draftState.loading = true;
                draftState.loading = false;
       = action.payload.user;
            case AUTHENTICATE_FAILED:
                draftState.loading = false;
                draftState.error = action.payload.error;


In the previous section we talk about dispatching a public action from our application to trigger our reducer.

Since we’re using Thunk, we need to define the appropriate types for our public actions.

// store/types.ts

import { ThunkAction } from 'redux-thunk';

export interface Action {
    type: string;

export type AppThunk<A extends Action = Action, E = null> = ThunkAction<void, RootState, E, A>;

Once the above is created, our actions can be really simply defined. Below is a working example of how this is done:

// store/users/actions.ts

import {
} from './types';

import { User } from '../../types';
import { AppThunk } from '../types';

import { api } from '../../api';

const authenticateRequest = (username: string, password: string): AuthenticateRequestAction => {
    return {
        payload: {

const authenticateResponse = (user: User): AuthenticateResponseAction => {
    return {
        payload: {

const authenticateFailed = (error: Error): AuthenticateFailedAction => {
    return {
        payload: {

export const authenticate = (username: string, password: string): AppThunk => async dispatch => {
    dispatch(authenticateRequest(username, password));
    try {
        let result = await api.authenticate(username, password);
    } catch (error) {

In above, we would dispatch authenticate(username, password) which would then dispatch the other functions containing the relevant type.


Lastly, in order to access our values we need to define selectors which will point to somewhere in our state.

This will mean that the state value used in multiple parts of our application will be simultaneously updated when our state is changed.

// store/users/selectors.ts

export const getUser = createSelector(
    (state: UserState) => {

Putting It All Together

Now that we’ve got our sub-store’s individual components put together, we need to make it easy to access.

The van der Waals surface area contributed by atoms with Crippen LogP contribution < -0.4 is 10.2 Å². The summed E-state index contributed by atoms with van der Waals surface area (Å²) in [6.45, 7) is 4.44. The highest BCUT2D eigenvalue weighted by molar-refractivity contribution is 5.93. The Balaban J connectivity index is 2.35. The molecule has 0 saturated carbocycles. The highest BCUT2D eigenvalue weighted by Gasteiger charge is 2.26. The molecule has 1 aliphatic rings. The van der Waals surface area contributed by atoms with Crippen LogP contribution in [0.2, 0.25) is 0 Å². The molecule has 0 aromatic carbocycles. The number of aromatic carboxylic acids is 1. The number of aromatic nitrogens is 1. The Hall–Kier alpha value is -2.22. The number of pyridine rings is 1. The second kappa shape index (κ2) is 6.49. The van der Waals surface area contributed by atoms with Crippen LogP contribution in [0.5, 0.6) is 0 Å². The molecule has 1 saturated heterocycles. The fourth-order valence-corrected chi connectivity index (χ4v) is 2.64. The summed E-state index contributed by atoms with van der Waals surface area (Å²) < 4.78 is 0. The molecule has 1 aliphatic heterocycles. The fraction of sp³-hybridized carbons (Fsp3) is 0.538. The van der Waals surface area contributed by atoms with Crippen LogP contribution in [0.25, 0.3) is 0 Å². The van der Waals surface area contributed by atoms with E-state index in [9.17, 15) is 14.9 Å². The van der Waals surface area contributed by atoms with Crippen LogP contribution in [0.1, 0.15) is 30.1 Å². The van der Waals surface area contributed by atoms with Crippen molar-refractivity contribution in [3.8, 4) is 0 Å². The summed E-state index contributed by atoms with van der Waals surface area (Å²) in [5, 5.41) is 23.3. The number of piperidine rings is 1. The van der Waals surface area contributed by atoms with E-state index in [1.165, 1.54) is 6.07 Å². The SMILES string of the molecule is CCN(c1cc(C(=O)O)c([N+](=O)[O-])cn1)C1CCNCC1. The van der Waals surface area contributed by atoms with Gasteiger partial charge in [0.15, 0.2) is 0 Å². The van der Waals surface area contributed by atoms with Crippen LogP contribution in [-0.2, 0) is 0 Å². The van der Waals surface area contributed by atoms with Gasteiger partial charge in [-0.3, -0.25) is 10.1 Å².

First we can group and export our actions, selectors and reducers as follows:

// store/users/index.ts

import * as userActions from './actions';
import * as userSelectors from './selectors';
import { userReducer } from './reducers';

export { userActions, userReducer, userSelectors };

Now, when we want to access our actions, reducers or selectors we can import userActions, etc.

We need to define a RootState which will include all our sub-states. This is defined simply as:

// store/state.ts

export interface RootState {
    user: UserState;

Lastly, we need an index.ts which will create our store itself.

The below code sample shows how we can persist our state, aswell as apply our Thunk middleware.

// store/index.ts

import thunk from 'redux-thunk';
import { createStore, applyMiddleware, combineReducers } from 'redux';
import { persistStore, persistReducer } from 'redux-persist';
import storage from 'redux-persist/lib/storage';

import { userReducer } from './user';

const reducer = combineReducers({
    user: userReducer,

const persistConfig = { key: 'root', storage, };
const persistedReducer = persistReducer(persistConfig, reducer);
export const store = createStore(persistedReducer, applyMiddleware(thunk));
export const persistor = persistStore(store);

The below is an example of how you can access the store’s value using the selector and actions you set up above.

import React from 'react';
import { useSelector, useDispatch } from 'react-redux';

import { userSelectors, userActions } from '../store/user';
import { RootState } from '../store/types';

const selector = (state: RootState) => {
    return {
        user: userSelectors.getUser(state)

export const ExampleComponent = () => {
    const dispatch = useDispatch();

    const { user } = useSelector((state: RootState) => selector(state));

    useEffect(() => {
    }, [dispatch]);


    return <div>;

Closing Thoughts

Once you’ve set this all up, you’ll have a very clear and explicit way of interacting with your state. In general, debugging issues related to the state is much easier while working with an immutable state.

Of course, the code overhead of implementing the above means that you’ll need to balance it based on the complexity of your application.

If you have a really simple CRUD API and all you need to do is represent that data, you may not need a fully fledged state system.

If you’re new to working with ReactJS the above may be rather overwhelming, however the logic and purpose of using something like Redux becomes intuitive as your application increases in size and complexity.